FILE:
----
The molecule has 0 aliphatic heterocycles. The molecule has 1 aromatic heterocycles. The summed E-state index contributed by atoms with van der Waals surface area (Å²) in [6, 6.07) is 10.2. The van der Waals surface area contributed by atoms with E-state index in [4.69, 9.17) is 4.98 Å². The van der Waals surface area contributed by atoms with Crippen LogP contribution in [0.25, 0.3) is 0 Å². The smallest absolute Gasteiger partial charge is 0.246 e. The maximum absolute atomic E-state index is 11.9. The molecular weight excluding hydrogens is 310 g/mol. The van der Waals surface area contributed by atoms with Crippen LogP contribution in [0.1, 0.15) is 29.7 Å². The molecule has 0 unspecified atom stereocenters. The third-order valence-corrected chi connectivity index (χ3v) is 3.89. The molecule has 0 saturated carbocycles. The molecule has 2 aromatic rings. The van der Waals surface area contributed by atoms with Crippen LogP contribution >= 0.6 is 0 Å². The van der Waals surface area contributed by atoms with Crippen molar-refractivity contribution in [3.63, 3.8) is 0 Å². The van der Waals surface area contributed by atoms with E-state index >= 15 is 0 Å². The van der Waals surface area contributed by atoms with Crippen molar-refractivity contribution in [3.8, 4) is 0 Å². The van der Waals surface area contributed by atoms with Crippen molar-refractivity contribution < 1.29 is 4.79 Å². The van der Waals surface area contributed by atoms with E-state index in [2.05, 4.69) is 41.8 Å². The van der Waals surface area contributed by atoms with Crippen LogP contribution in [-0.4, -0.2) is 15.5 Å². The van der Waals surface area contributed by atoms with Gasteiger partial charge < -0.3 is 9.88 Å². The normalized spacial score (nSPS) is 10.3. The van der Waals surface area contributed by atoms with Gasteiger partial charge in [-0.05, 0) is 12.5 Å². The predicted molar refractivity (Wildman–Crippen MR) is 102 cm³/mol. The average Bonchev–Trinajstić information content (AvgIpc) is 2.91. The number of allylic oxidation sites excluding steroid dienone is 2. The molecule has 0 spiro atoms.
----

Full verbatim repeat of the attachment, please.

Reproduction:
The molecule has 0 aliphatic heterocycles. The molecule has 1 aromatic heterocycles. The summed E-state index contributed by atoms with van der Waals surface area (Å²) in [6, 6.07) is 10.2. The van der Waals surface area contributed by atoms with E-state index in [4.69, 9.17) is 4.98 Å². The van der Waals surface area contributed by atoms with Crippen LogP contribution in [0.25, 0.3) is 0 Å². The smallest absolute Gasteiger partial charge is 0.246 e. The maximum absolute atomic E-state index is 11.9. The molecular weight excluding hydrogens is 310 g/mol. The van der Waals surface area contributed by atoms with Crippen LogP contribution in [0.1, 0.15) is 29.7 Å². The molecule has 0 unspecified atom stereocenters. The third-order valence-corrected chi connectivity index (χ3v) is 3.89. The molecule has 0 saturated carbocycles. The molecule has 2 aromatic rings. The van der Waals surface area contributed by atoms with Crippen LogP contribution >= 0.6 is 0 Å². The van der Waals surface area contributed by atoms with Crippen molar-refractivity contribution in [3.63, 3.8) is 0 Å². The van der Waals surface area contributed by atoms with E-state index >= 15 is 0 Å². The van der Waals surface area contributed by atoms with Crippen molar-refractivity contribution in [3.8, 4) is 0 Å². The van der Waals surface area contributed by atoms with Crippen molar-refractivity contribution < 1.29 is 4.79 Å². The van der Waals surface area contributed by atoms with E-state index in [2.05, 4.69) is 41.8 Å². The van der Waals surface area contributed by atoms with Crippen LogP contribution in [-0.4, -0.2) is 15.5 Å². The van der Waals surface area contributed by atoms with Gasteiger partial charge < -0.3 is 9.88 Å². The normalized spacial score (nSPS) is 10.3. The van der Waals surface area contributed by atoms with Gasteiger partial charge in [-0.05, 0) is 12.5 Å². The predicted molar refractivity (Wildman–Crippen MR) is 102 cm³/mol. The average Bonchev–Trinajstić information content (AvgIpc) is 2.91. The number of allylic oxidation sites excluding steroid dienone is 2. The molecule has 0 spiro atoms.